Documents leak leaves White House on defensive about Afghanistan policy
The leaking of a trove of U.S. documents has put the Obama administration on the defensive about its Afghanistan policy and may deepen doubts in Congress about prospects for turning around the faltering war effort.
The documents made public late Sunday by the website WikiLeaks included dozens of new disclosures about Pakistani intelligence agencies’ assistance to Afghan insurgents, corruption in the U.S.-backed Kabul government, and incidences of U.S. troops accidentally killing civilians.
There were few bombshells in the reports, which were written by military and civilian officials in Afghanistan from 2004 to late 2009, during the George W. Bush administration and before President Obama ordered more than 30,000 additional troops to Afghanistan as part of a new strategy aimed at turning around the war.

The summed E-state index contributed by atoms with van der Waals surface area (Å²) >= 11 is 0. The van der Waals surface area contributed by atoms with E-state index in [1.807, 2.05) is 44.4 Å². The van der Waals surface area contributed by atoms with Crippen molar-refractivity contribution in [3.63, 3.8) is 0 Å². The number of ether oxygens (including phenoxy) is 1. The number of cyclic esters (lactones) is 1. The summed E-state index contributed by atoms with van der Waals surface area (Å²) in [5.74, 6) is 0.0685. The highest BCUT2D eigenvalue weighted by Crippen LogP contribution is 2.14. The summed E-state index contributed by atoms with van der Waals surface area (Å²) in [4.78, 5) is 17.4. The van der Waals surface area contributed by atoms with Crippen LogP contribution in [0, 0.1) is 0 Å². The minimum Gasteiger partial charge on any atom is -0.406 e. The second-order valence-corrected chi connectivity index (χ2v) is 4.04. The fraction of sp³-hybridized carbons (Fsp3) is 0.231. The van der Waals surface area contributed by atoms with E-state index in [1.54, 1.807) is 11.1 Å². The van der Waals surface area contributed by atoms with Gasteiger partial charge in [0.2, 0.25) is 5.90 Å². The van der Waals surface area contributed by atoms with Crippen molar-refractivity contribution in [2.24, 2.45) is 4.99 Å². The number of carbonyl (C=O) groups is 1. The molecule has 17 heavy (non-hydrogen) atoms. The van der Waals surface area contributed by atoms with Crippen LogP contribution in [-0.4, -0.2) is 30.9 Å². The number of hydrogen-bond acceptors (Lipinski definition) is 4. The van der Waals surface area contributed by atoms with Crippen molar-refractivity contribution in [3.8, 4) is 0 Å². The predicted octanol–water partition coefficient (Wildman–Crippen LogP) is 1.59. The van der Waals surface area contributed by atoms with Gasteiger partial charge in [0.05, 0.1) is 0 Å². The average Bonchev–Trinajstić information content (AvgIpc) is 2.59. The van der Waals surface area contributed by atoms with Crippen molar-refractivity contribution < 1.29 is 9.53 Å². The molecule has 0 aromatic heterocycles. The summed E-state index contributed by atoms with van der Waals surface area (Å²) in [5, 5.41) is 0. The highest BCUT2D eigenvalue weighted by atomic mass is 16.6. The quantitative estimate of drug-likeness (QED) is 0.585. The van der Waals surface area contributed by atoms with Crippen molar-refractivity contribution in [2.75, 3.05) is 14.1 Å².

But the sheer volume of information and the focus on the conduct of the war were likely to embolden critics, increasing pressure on Obama to show results by the end of the year, when he has said he will review the strategy.
Most lawmakers reacted cautiously to the leaked documents. But members of Congress have increasingly questioned Obama’s Afghanistan strategy in recent weeks, and a $37-billion funding bill for the wars in Afghanistan and Iraq has yet to pass.
Sen. Russ Feingold (D-Wis.), an opponent of Obama’s decision to commit more troops last year, said the disclosures “make it clear that there is no military solution in Afghanistan.”
Rep. Jane Harman, a Democrat from Venice who chairs a Homeland Security intelligence subcommittee, said the documents “reinforce the view that the war in Afghanistan is not going well.”
Although experts saw little surprising in the reports, they offered vivid illustrations of corruption, waste and apparent duplicity that may resonate with ordinary Americans and further erode support for an increasingly unpopular war.